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The Role of Producer Responsibility Organization (PRO)

September 1, 2022

The Role of Producer Responsibility Organization (PRO)

Producer responsibility organizations are an increasingly important part of modern waste-cycle controls, but what are they, and how do they matter? In this article, we’ll break down:

  • What is a producer responsibility organization?
  • Role of producer responsibility organizations
  • Capability of producer responsibility organizations

What is a producer responsibility organization (PRO)?

A producer responsibility organization is a company or organization set up by manufacturers to help meet their regulatory obligations for reclaiming and recycling waste from products. These organizations are common in electronics-related areas, where used parts are often hazardous and need special disposal techniques.

PROs usually exist separate from the primary company for ease of operations but generally take full responsibility for meeting the parent company’s legal obligations toward recycling. Some PROs work with a single company, while others work for multiple companies within an industry.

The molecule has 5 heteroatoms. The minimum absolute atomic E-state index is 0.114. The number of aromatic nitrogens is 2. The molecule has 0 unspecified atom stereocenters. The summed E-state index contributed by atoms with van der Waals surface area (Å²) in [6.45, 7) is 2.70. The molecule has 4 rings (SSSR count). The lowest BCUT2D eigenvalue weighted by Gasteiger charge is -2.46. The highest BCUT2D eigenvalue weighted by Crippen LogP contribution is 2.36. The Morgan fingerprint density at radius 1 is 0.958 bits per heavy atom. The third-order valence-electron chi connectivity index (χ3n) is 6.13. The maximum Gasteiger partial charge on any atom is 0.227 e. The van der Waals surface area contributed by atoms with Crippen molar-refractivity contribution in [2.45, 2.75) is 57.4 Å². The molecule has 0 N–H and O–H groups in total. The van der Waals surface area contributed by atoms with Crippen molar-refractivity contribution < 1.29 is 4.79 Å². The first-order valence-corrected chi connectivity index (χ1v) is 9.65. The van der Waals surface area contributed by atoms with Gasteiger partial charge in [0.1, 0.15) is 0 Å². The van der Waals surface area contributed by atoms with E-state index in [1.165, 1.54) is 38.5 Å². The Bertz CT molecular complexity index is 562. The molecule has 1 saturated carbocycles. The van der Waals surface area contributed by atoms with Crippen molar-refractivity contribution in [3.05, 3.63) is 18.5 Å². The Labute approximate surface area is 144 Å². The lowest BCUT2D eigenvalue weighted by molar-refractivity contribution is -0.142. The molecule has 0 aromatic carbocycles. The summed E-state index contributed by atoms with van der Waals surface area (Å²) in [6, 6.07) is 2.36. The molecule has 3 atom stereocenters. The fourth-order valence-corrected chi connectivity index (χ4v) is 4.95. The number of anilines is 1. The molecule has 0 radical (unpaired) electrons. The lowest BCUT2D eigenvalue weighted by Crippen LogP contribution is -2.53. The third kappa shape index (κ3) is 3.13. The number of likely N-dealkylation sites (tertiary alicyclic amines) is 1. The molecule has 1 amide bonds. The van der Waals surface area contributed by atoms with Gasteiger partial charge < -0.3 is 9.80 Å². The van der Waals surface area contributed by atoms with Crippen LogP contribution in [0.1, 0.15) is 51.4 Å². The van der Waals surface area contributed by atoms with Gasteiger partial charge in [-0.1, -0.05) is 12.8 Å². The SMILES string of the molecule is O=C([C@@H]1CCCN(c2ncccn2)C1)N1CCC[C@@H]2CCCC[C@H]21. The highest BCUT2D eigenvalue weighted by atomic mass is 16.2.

PROs are also known as industry exemption companies, third-party organizations, and designated bodies, depending on the area.

Some PROs are more well-known to the public than others. For example, most vehicle battery manufacturers have an aggressive waste management system where people can return old or worn-out batteries when they buy a new one. This setup ensures minimal waste as manufacturers are better equipped to decommission and recycle old car batteries.

Less public-facing PROs operate in areas like retail shipment, where managing pallets and other transportation supplies are critical to their operations and help minimize industry waste. The exact nature of a PRO depends on many factors, so no two operate in the same way.

Role of PRO

The main job of a producer responsibility organization is helping producers meet their legal obligations for recycling and waste management. Cities, states, and entire countries are getting more aggressive about reducing waste, and well-managed programs are a key component of how this happens.

Legal responsibility